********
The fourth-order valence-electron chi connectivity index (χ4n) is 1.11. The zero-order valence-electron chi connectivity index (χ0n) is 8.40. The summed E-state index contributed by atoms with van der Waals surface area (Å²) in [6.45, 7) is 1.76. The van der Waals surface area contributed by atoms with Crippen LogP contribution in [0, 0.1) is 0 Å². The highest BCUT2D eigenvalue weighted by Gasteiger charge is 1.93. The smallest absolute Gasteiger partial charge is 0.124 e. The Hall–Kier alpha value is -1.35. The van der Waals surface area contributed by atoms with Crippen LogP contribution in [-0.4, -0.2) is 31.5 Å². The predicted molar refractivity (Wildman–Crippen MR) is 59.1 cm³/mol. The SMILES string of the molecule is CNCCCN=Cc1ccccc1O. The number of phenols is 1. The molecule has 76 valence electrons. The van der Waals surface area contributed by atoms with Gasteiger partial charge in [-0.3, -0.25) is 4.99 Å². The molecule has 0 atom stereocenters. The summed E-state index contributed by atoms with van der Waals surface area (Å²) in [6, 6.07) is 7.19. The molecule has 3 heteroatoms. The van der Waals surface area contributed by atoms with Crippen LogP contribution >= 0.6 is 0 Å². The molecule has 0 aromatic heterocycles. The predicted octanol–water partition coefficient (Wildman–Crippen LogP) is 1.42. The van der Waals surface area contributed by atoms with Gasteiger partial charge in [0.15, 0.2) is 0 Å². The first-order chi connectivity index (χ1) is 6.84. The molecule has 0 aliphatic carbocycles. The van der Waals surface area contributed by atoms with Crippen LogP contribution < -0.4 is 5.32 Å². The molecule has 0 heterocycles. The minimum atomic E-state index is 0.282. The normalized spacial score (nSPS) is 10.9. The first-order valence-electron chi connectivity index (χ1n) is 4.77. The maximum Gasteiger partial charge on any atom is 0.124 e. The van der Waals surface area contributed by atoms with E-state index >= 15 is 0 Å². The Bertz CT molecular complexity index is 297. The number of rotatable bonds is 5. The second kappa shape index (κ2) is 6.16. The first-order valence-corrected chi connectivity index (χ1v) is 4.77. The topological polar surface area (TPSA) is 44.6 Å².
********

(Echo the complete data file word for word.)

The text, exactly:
The fourth-order valence-electron chi connectivity index (χ4n) is 1.11. The zero-order valence-electron chi connectivity index (χ0n) is 8.40. The summed E-state index contributed by atoms with van der Waals surface area (Å²) in [6.45, 7) is 1.76. The van der Waals surface area contributed by atoms with Crippen LogP contribution in [0, 0.1) is 0 Å². The highest BCUT2D eigenvalue weighted by Gasteiger charge is 1.93. The smallest absolute Gasteiger partial charge is 0.124 e. The Hall–Kier alpha value is -1.35. The van der Waals surface area contributed by atoms with Crippen LogP contribution in [-0.4, -0.2) is 31.5 Å². The predicted molar refractivity (Wildman–Crippen MR) is 59.1 cm³/mol. The SMILES string of the molecule is CNCCCN=Cc1ccccc1O. The number of phenols is 1. The molecule has 76 valence electrons. The van der Waals surface area contributed by atoms with Gasteiger partial charge in [-0.3, -0.25) is 4.99 Å². The molecule has 0 atom stereocenters. The summed E-state index contributed by atoms with van der Waals surface area (Å²) in [6, 6.07) is 7.19. The molecule has 3 heteroatoms. The van der Waals surface area contributed by atoms with Crippen LogP contribution >= 0.6 is 0 Å². The molecule has 0 aromatic heterocycles. The predicted octanol–water partition coefficient (Wildman–Crippen LogP) is 1.42. The van der Waals surface area contributed by atoms with Gasteiger partial charge in [0.15, 0.2) is 0 Å². The first-order chi connectivity index (χ1) is 6.84. The molecule has 0 aliphatic carbocycles. The van der Waals surface area contributed by atoms with Crippen LogP contribution < -0.4 is 5.32 Å². The molecule has 0 heterocycles. The minimum atomic E-state index is 0.282. The normalized spacial score (nSPS) is 10.9. The first-order valence-electron chi connectivity index (χ1n) is 4.77. The maximum Gasteiger partial charge on any atom is 0.124 e. The van der Waals surface area contributed by atoms with E-state index >= 15 is 0 Å². The Bertz CT molecular complexity index is 297. The number of rotatable bonds is 5. The second kappa shape index (κ2) is 6.16. The first-order valence-corrected chi connectivity index (χ1v) is 4.77. The topological polar surface area (TPSA) is 44.6 Å².